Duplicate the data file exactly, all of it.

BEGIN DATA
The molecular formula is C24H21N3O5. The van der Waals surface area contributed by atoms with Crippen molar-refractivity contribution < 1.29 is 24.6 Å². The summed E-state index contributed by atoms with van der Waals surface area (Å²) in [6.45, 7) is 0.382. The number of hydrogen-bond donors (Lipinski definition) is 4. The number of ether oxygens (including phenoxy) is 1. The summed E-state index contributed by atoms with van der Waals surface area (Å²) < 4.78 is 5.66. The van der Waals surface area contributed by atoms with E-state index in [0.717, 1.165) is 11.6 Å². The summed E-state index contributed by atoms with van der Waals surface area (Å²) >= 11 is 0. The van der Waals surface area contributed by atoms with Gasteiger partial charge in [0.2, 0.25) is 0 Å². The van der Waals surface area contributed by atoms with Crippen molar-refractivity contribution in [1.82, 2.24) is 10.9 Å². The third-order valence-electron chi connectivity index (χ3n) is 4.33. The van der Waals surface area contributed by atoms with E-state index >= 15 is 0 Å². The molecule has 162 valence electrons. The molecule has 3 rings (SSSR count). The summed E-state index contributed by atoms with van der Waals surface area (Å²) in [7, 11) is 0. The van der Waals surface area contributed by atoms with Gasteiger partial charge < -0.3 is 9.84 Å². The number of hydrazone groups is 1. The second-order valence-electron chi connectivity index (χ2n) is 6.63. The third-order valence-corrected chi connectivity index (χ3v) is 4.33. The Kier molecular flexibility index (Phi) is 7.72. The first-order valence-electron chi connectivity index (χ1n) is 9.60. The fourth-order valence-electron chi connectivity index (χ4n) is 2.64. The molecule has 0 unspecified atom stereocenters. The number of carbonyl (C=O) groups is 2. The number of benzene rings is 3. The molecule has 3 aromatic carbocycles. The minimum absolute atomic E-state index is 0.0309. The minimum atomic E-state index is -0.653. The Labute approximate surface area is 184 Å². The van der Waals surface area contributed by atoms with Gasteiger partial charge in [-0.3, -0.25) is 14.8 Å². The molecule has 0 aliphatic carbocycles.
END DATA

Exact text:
The molecular formula is C24H21N3O5. The van der Waals surface area contributed by atoms with Crippen molar-refractivity contribution < 1.29 is 24.6 Å². The summed E-state index contributed by atoms with van der Waals surface area (Å²) in [6.45, 7) is 0.382. The number of hydrogen-bond donors (Lipinski definition) is 4. The number of ether oxygens (including phenoxy) is 1. The summed E-state index contributed by atoms with van der Waals surface area (Å²) < 4.78 is 5.66. The van der Waals surface area contributed by atoms with E-state index in [0.717, 1.165) is 11.6 Å². The summed E-state index contributed by atoms with van der Waals surface area (Å²) >= 11 is 0. The van der Waals surface area contributed by atoms with Gasteiger partial charge in [0.2, 0.25) is 0 Å². The van der Waals surface area contributed by atoms with Crippen molar-refractivity contribution in [1.82, 2.24) is 10.9 Å². The third-order valence-electron chi connectivity index (χ3n) is 4.33. The van der Waals surface area contributed by atoms with E-state index >= 15 is 0 Å². The molecule has 162 valence electrons. The molecule has 3 rings (SSSR count). The summed E-state index contributed by atoms with van der Waals surface area (Å²) in [7, 11) is 0. The van der Waals surface area contributed by atoms with Gasteiger partial charge < -0.3 is 9.84 Å². The number of hydrazone groups is 1. The second-order valence-electron chi connectivity index (χ2n) is 6.63. The third-order valence-corrected chi connectivity index (χ3v) is 4.33. The Kier molecular flexibility index (Phi) is 7.72. The first-order valence-electron chi connectivity index (χ1n) is 9.60. The fourth-order valence-electron chi connectivity index (χ4n) is 2.64. The molecule has 0 unspecified atom stereocenters. The number of carbonyl (C=O) groups is 2. The number of benzene rings is 3. The molecule has 3 aromatic carbocycles. The minimum absolute atomic E-state index is 0.0309. The minimum atomic E-state index is -0.653. The Labute approximate surface area is 184 Å². The van der Waals surface area contributed by atoms with Gasteiger partial charge in [-0.3, -0.25) is 14.8 Å². The molecule has 0 aliphatic carbocycles.